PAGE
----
The fact of the matter is, yes: San Francisco Pride is predominantly funded by large corporate sponsors, some of which occupy the tech sector. In total, between $1 million and $2 million in funding is procured by these sponsors each year, many of which, like Levis, have years-long relationships with SF Pride. Contrary to he-said, she-said, they-said hollow presumptions, Pham confidently shared that local healthcare providers and pharmaceutical companies, like Sutter Health and Gilead — headquartered in Foster City, which holds the patent for the pre-exposure prophylaxis drug known as “PrEP” — represent the bulk of corporate-donated dollars. Kaiser Permanente has remained San Francisco Pride’s presenting sponsor for several consecutive years.

City funding for San Francisco Pride had sat at a constant $150,000 for the past few years. However, in 2023, the nonprofit saw a substantial increase in City-allocated funding that came in at $500,000 — a “respectful and symbolic response” to SF Pride’s assertion of generating over $500 million toward the city’s local economy.

The reality of San Francisco Pride’s financial solvency is rooted in foresight: Without these corporate donations and a helping hand from the City, San Francisco Pride would either go the way of the Tasmanian tiger or only be offered as a pay-to-attend event, likely creating a fiscal barrier for queer folk — a population who are statistically far more likely to live in poverty and, on average, earn $0.90 for every $1.00 made by their straight and cisgender counterparts.

San Francisco Pride is steadfast in ensuring and vetting every company partner upholds nonnegotiable allyship with the LGBTIA+ community, all while upstanding the nonprofit’s omnipresent message of inclusivity and equality. For any corporation to fiscally support San Francisco Pride, each entity must agree to non-discrimination clauses regarding sexual orientation, gender identity, and gender expression — which has left some corporate prospects being denied sponsorships in past years.

However corporate sponsorship alone doesn’t get Pride to that “break-even” point. Organizers also rely on donations, both at the parade itself and via an individual donor campaign on the platform Givebutter, which at the time of publication has only reached roughly 1% of its $100,000 fundraising goal. Collectively, $60,000 in individual donations are amassed annually through SF Pride’s website, through donor-mailed checks, and monies given at SF Pride’s Celebration Gates.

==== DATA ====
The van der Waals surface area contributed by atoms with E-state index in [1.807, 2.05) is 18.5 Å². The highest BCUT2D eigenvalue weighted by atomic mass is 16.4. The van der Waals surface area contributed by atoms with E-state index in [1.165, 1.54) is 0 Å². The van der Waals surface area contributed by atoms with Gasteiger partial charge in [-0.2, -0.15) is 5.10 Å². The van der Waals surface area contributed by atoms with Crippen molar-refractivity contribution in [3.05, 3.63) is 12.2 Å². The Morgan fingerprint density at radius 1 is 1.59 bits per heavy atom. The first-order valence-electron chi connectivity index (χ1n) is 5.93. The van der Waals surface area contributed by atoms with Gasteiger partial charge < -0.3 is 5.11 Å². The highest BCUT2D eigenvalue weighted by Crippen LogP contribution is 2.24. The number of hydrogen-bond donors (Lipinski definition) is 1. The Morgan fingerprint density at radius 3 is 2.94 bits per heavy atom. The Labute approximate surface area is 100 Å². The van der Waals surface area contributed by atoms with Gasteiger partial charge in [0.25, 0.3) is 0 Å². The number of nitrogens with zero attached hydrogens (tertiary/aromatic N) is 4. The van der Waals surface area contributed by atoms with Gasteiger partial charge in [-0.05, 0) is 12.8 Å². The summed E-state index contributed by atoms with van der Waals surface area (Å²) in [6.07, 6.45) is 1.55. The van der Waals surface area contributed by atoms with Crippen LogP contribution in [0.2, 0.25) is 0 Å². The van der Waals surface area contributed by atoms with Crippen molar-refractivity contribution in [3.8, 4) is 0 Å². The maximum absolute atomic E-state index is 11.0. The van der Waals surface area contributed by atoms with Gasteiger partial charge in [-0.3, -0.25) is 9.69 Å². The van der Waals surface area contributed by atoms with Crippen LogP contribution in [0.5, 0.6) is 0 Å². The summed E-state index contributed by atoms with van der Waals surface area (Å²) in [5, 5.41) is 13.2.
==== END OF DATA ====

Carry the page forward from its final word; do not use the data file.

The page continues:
“Trickle-down spending” during Pride is a very, very real thing

In a utopian fever dream, reliances on generosity yielded by capitalism shouldn’t exist, or at the very least, hold such substance. However, for many queer artists and performers, Pride Month offers a time to consciously milk corporate America’s swollen, rainbow-wrapped teet for every pink dollar they can.

Country songbird and Applacian treasure Dolly Parton famously said on more than one occasion “It takes a lot of time and money to look this cheap, honey.” Drag, too, is no different.

“Drag is very expensive. And like most art forms, only a select few performers can make a living on drag alone,” says San Francisco-based drag queen Jubilee. “If you calculated the cost of my makeup, wig, costume, shoes, props, etc. for a show and subtracted the money I get, then I lose money at most of my shows. That’s normal. So normal that we don’t even discuss it.”

And as the co-host of Hooked, a weekly drag show at the Castro’s famed Moby Dick bar, adds in conversation: “I’m not even considering the amount of time and energy I put into drag in that ‘normal’ part of doing this kind of art, as well.”

For Jubilee, bookings arranged by large corporations, be they onsite or offsite ventures, allow her the rare chance to leave a gig with money in her pocket. 

“Pride gigs pay much better than bars,” she continues. “For many performers, June is the only month of the year where they can close the financial gap or maybe even make some money. Money which, I’m sure, the performer would turn around and just reinvest in their drag.”

The Future of Pride, supported by the people

The gratuitous individualism of San Francisco Pride is one of the city’s unsung idiosyncrasies. It encapsulates the iridescent spirit of what it means for a large metropolis to exist (and continue existing) as a bastion for queer culture and community; how radical acceptance and access to opportunity shouldn’t be defined by financial prowess; what it means to be among just a handful of cities in the nation to offer sanctuary for transgender and nonbinary people amid a time rife with transphobia and gender scrutiny.

“We’d like to continue uplifting and partnering with the City and County of San Francisco, showing how SF Pride remains a major global queer event… inside the world’s foremost queer city,” Pham says, before mentioning he and the organization’s desire to become “less reliant” on these large corporate sponsorships.

“Maybe we will one day be much less reliant on corporate dollars, so it doesn’t feel like we’re constantly treading water,” he explains. “Ideally, we’d like there to be a time when individual donors and City funding swap places with corporate sponsorships to become our largest stream of revenue. That’s the dream, anyway. But we’re on the right track to see that vision become a reality.”

Photo: We’d be remiss not to use this picture of a red panda at the San Francisco Zoo posing in front of a Pride flag. (Courtesy of San Francisco Zoo)